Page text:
December 19, 2008 | | Comments 1
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Communicate and commit to nursing

by Kathleen Bartholomew, RC, RN, MN

Healthcare is characterized by a culture of silence, especially surrounding errors. Deeply embedded in both the physician and nurse culture is the belief that good nurses and physicians don’t make mistakes. Whether vocalized or not, we expect perfection from these human beings, and this is unarticulated belief results in a culture of blame, shame, and most of all silence.

It is our ethical and moral obligation to create a communication culture where we can say everything that is on our minds at all times. Here are some steps you can take to become more comfortable and more adept at confronting other people:

1. Think of a conversation that you want to have at your workplace—the one you’ve been putting off. Imagine that someone has assured you that it will turn out okay.
2. Who do you need to talk to? What about?
3. Now, rate how painful it will be for you to have this conversation on the pain scale of 1-10. Pick the very first number that comes to your mind.
4. Stop for a moment and identify the reason that you are not engaging in this particular conversation.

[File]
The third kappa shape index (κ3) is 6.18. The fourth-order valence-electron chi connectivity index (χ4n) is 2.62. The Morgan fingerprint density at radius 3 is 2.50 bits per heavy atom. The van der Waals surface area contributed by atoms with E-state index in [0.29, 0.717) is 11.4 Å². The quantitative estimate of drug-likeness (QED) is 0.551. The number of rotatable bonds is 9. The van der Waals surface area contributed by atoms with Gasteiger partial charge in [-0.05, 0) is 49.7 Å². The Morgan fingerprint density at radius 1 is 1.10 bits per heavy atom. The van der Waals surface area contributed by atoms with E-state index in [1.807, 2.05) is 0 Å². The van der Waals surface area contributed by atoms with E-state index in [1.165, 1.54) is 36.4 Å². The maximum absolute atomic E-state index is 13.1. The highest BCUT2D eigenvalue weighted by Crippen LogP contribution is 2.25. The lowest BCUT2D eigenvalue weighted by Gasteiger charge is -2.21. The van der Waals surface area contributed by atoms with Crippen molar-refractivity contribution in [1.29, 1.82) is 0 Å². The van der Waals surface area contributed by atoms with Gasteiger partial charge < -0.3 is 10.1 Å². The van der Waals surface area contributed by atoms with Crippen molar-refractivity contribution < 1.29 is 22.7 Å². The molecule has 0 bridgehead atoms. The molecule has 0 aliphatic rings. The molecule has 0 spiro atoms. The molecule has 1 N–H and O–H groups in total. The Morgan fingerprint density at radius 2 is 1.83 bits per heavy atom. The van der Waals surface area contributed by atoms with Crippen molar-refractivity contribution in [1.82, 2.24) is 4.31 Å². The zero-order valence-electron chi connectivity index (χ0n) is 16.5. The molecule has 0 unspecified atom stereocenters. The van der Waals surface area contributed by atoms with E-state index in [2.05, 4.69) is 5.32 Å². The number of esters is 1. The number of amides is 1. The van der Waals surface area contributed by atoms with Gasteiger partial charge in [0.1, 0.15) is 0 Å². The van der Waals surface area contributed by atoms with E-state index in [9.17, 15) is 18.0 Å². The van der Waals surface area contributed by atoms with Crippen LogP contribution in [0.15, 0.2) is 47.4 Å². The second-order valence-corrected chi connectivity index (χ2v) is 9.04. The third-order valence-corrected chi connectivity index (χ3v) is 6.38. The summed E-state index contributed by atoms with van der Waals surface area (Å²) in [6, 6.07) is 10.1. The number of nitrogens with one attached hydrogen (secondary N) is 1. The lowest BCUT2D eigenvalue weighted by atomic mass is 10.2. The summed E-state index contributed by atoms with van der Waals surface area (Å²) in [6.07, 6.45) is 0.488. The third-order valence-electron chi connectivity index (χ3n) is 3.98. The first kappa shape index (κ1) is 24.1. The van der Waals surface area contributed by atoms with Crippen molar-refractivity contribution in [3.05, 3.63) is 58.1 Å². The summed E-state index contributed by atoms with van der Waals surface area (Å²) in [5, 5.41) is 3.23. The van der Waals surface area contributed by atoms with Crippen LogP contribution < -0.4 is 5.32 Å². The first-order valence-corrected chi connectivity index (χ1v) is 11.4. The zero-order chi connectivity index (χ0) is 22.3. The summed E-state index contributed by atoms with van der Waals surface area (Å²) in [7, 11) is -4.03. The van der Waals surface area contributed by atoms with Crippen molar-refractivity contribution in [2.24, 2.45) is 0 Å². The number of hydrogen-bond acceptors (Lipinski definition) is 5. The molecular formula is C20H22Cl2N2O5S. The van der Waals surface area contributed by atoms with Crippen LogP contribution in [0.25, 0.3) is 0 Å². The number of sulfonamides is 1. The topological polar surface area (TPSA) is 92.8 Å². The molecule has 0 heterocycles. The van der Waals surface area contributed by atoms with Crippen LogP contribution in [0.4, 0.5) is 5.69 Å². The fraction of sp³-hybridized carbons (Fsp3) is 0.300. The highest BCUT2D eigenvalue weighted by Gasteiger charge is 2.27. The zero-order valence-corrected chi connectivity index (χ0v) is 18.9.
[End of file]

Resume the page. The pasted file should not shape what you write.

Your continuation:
Only when nurses summon the courage and develop the skill set to start taking conversational risks will the image of nursing change. First, we elevate ourselves in each other’s eyes, and then in the public’s eyes. What is required is to be yourself (flaws and all) while holding yourself and others accountable.

Do you dread confronting people at your facility?

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Filed Under: Image of nursing


About the Author: This post was compiled by members of the Strategies for Nurse Managers staff.

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  1. Communication with your nursing peer is extremely important when ineffective nursing care is noted. When we see that the appropriate care and
    attention is not being given to a patient, it is our responsibility to voice our concerns. When things go wrong or when we make a mistake, as a
    partner-in-caring we must speak up. The way we communicate the issue is of significance. Whether you make a mistake or if you notice a mistake
    that your co-worker has made, we must show that we are all human and it is possible. When we make the mistake, we should admit is to ourselves
    and take action to correct it or if we see that others have made a mistake, we should kindly and professionally bring it to their attention. Assisting
    them in corrective action is not a bad idea either. Admitting the mistake and taking action to immediately correct it provides the best patient care.

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